I do not believe that there is a law anywhere that says a kitchen cannot, or must be, done in white, or that such-and-such a material can never be used for a countertop. Interior design experts who really know their stuff will advise against, say, pine for a countertop, and so on through a whole host of scenarios that we can invent, but that sort of thing is a recommendation, not a law of nature.

    I do think people benefit from going to an interior designer, and I do think the good ones make a substantial difference to the outcome. But I do not believe that the clients’ wishes are of no merit or that only interior designers can “properly” design a kitchen. Vicente is largely self-taught, as are a fair number of others in the field. Not having been born professionals doesn’t seem to have rendered them impotent in the field of design, nor, I think does it render “just folks” incompetent because they don’t design for a living.

  2. Clarity says:

    Joseph, interesting, it didn’t come over as quite that dismissive to me. Vicente is stating the case for professionalism and experience, and I can’t argue with that. I’m sure he listens to his clients, or he wouldn’t keep getting new ones! (well, perhaps he’s so famous and successful, he actually would). But when you go to your doctor, she doesn’t just let you choose any treatment plan you want – drawing on her years of experience and education she diagnoses your needs and might give you a few options and help you choose the one that works best for you. That’s why we choose professional help in the first place, isn’t it?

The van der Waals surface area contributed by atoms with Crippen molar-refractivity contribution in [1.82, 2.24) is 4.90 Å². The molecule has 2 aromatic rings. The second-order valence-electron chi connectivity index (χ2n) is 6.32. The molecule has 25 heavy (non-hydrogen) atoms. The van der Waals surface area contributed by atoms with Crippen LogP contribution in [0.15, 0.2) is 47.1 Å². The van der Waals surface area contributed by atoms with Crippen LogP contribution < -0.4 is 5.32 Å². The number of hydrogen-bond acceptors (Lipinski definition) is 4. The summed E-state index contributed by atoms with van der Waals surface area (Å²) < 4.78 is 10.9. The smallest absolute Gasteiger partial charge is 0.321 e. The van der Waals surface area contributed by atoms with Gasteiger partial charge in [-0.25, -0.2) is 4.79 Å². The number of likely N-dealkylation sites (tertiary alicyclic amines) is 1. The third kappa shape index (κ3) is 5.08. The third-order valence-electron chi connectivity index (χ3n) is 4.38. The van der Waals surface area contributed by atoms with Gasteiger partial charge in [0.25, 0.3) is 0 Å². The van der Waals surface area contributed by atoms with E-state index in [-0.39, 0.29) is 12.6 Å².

3. Clarity says:

    Hi Pam – “overdone”? Distinctly formulaic, but when you’re putting rectangular appliances in rectangular rooms, often open on one side to the next room, it’s a formula that works, layout wise, isn’t it? I guess nobody on Vicente’s team had to spend much time on that aspect, and the legs and light fixtures clearly come out of their “kitchen file” too – variations on the theme. If you want something completely different, you need a Johnny Grey or a Karim Rashid, (or an innovative designer nobody’s heard of yet whose work excites you). And you need to give them a lot of freedom, time and money, too!

  4. I don’t know… I spent some time on Vincent’s site. I do think he is a wonderful designer, but I do not think he, or any other interior designer, has cornered the market on ideas and “proper design,” whatever that may be. I think people can come to their own ideas about design, though their own study, through formal education, sometimes just through their own instincts. But to simply dismiss the clients’ wishes out of hand, as he seems to do in the quote you cited, does not sit particularly well with me. In a sense it takes me back to John Cleese’s TV series “Fawlty Towers.” Cleese said he got the idea for it because he once stayed at an inn ran by a guy who was convinced he could run a first class establishment if he just didn’t have to contend with the damned guests!

  5. I love Vicente’s work and enjoy his blog once in awhile. Have to say I’m the kitchen layout that is basically a galley kitchen with one side being an island is way over done. I really want to see something different for a change. As for the really big island design, I agree with you entirely. It seems that some islands should be called continents.